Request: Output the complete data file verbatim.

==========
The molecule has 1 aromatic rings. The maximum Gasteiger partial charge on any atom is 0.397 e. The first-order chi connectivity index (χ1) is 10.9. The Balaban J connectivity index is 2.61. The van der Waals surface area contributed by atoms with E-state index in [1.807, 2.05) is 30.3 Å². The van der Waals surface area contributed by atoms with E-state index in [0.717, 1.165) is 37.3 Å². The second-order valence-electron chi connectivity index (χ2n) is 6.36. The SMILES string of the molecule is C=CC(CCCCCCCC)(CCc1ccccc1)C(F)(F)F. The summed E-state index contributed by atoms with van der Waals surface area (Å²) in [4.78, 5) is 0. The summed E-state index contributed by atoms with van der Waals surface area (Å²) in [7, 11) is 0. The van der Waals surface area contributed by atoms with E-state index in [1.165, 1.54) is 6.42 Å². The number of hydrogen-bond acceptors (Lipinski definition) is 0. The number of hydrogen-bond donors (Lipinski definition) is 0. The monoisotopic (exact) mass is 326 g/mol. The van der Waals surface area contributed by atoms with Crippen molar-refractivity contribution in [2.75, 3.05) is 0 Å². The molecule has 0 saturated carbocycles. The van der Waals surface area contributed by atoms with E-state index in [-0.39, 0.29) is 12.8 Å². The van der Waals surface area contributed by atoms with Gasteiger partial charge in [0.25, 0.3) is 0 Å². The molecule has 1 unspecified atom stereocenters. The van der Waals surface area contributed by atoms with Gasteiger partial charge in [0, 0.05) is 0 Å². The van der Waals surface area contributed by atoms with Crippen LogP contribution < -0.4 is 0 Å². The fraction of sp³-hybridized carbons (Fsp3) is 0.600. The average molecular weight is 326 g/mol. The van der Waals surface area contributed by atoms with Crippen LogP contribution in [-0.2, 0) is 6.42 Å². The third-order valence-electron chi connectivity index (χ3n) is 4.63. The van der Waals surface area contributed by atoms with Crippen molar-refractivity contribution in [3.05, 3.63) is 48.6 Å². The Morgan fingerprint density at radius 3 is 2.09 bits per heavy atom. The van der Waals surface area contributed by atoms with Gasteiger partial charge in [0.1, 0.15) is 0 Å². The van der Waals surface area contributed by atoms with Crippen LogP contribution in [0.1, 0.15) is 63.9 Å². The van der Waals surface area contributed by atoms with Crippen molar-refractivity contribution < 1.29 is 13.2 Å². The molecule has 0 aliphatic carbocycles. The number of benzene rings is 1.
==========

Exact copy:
The molecule has 1 aromatic rings. The maximum Gasteiger partial charge on any atom is 0.397 e. The first-order chi connectivity index (χ1) is 10.9. The Balaban J connectivity index is 2.61. The van der Waals surface area contributed by atoms with E-state index in [1.807, 2.05) is 30.3 Å². The van der Waals surface area contributed by atoms with E-state index in [0.717, 1.165) is 37.3 Å². The second-order valence-electron chi connectivity index (χ2n) is 6.36. The SMILES string of the molecule is C=CC(CCCCCCCC)(CCc1ccccc1)C(F)(F)F. The summed E-state index contributed by atoms with van der Waals surface area (Å²) in [4.78, 5) is 0. The summed E-state index contributed by atoms with van der Waals surface area (Å²) in [7, 11) is 0. The van der Waals surface area contributed by atoms with E-state index in [1.165, 1.54) is 6.42 Å². The number of hydrogen-bond acceptors (Lipinski definition) is 0. The number of hydrogen-bond donors (Lipinski definition) is 0. The monoisotopic (exact) mass is 326 g/mol. The van der Waals surface area contributed by atoms with Crippen molar-refractivity contribution in [2.75, 3.05) is 0 Å². The molecule has 0 saturated carbocycles. The van der Waals surface area contributed by atoms with E-state index in [-0.39, 0.29) is 12.8 Å². The van der Waals surface area contributed by atoms with Gasteiger partial charge in [0.25, 0.3) is 0 Å². The molecule has 1 unspecified atom stereocenters. The van der Waals surface area contributed by atoms with Gasteiger partial charge in [0, 0.05) is 0 Å². The van der Waals surface area contributed by atoms with Crippen LogP contribution < -0.4 is 0 Å². The fraction of sp³-hybridized carbons (Fsp3) is 0.600. The average molecular weight is 326 g/mol. The van der Waals surface area contributed by atoms with Crippen LogP contribution in [-0.2, 0) is 6.42 Å². The third-order valence-electron chi connectivity index (χ3n) is 4.63. The van der Waals surface area contributed by atoms with Crippen molar-refractivity contribution in [3.05, 3.63) is 48.6 Å². The Morgan fingerprint density at radius 3 is 2.09 bits per heavy atom. The van der Waals surface area contributed by atoms with Gasteiger partial charge in [0.1, 0.15) is 0 Å². The van der Waals surface area contributed by atoms with Crippen LogP contribution in [0.1, 0.15) is 63.9 Å². The van der Waals surface area contributed by atoms with Crippen molar-refractivity contribution < 1.29 is 13.2 Å². The molecule has 0 aliphatic carbocycles. The number of benzene rings is 1.